“I’m going to have to entertain [Power 5 job offers] … Yes, I will have to entertain him. Directly. I would be silly not to.
These Power 5 deals should indeed continue to arrive after Sanders was involved in the search process at TCU’s last cycle. He might just be one of the perfect storm cases that Tressel mentioned as someone who can recruit and navigate the NIL era. It might even end up being a portal package with highly touted freshman DB Travis Hunter and his son, QB Shedeur Sanders. But he’s also not very representative of FCS coaches at large as a force of nature on a personality level whose individual stardom would eclipse the notoriety of most FBS programs. But Sanders is more than the hype, as those who have known him point to his organization and his ability to function as a modern CEO coach. His Tigers went 11–2 in 2021 and started the 22 season with 8–0.
Likewise, the Holy Cross Crusaders are undefeated, at 9-0 after a 10-3 2021 season. They are coached by Bob Chesney, who has now won at three levels of college football with a conference championship in Salve Regina (Division III ) and two in Assumption (D-II). He has now won his fourth Patriot League title with Holy Cross.
One of the keys to player development for Chesney is to focus on special teams – similar to Beamer’s Beamer Ball brand. At Assumption, kicker Cole Tracy graduated and transferred to LSU, where he became a second-team All-American. And returner Deonte Harty set the NCAA record (in any division) for touchdown returns by a specialist. He is now a contributor for the Saints after entering the NFL undrafted. Chesney brought the mindset to Holy Cross, which is second in the FBS in blocked kicks and punts and has now beaten an FBS team in consecutive years (UConn in 2021, Buffalo in 22) .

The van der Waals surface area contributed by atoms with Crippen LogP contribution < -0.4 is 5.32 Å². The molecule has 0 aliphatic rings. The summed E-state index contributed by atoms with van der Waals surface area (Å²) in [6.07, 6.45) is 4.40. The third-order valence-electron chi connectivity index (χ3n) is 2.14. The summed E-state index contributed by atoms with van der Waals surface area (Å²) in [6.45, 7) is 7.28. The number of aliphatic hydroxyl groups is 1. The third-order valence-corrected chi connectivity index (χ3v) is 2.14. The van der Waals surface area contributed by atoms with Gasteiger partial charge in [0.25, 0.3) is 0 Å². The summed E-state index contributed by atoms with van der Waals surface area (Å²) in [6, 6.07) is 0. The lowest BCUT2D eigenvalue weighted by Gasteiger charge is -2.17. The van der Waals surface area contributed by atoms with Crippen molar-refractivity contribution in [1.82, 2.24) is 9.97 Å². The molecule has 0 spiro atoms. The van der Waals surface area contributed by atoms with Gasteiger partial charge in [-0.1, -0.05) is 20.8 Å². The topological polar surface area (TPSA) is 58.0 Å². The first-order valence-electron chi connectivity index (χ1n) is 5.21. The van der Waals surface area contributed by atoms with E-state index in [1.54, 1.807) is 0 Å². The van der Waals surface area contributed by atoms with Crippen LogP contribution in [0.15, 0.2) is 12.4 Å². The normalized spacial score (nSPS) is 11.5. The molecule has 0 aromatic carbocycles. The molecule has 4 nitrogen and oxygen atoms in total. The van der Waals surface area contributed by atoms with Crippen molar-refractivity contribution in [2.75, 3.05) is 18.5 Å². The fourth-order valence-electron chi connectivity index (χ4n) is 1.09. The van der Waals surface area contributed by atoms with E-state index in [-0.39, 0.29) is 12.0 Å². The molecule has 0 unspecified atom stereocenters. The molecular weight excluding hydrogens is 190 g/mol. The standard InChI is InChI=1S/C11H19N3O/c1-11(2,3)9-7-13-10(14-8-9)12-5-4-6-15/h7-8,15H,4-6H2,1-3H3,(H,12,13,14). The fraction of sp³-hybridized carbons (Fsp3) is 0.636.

“It’s not just an offense; it’s not just defence; it’s kind of everyone,” Chesney says. “And honestly, probably the most important thing about special teams, the fundamentals that they will learn. The fundamentals of blocking, the fundamentals of getting out of a block. Angles, pursuit, just overall toughness. And then, speed and aggressiveness.
Special teams eat first, which is the hallmark of other programs that pride themselves on this phase of the game, such as Urban Meyer’s teams in Florida and Ohio State. Beginners also play on special teams, and how a player will factor into one of the special teams units affects how Holy Cross recruits athletes.
There’s more to an athlete’s makeup than just the physical, and as college athletes have been raising mental health issues at a high rate since the pandemic began, Chesney’s program is trying to address that issue with what he calls the team the ‘mental toughness coach’. psychologist Trevor Cote, who works at the school’s counseling center to help athletes. Chesney will consult Côté alone and bring him in to talk to the team during camp and in season. It changed the way the Crusaders handled situations beyond wins and losses and what happens during games, like how injured players are treated and help them feel like they’re still doing it. part of the program even if they do not contribute on match days.
Chesney bristles at the media attention on him by nature, saying he’s still comfortable with that part of the job. He probably won’t make a leap the size of Tressel, but could be one of several FCS coaches this cycle who could be considered for a step up.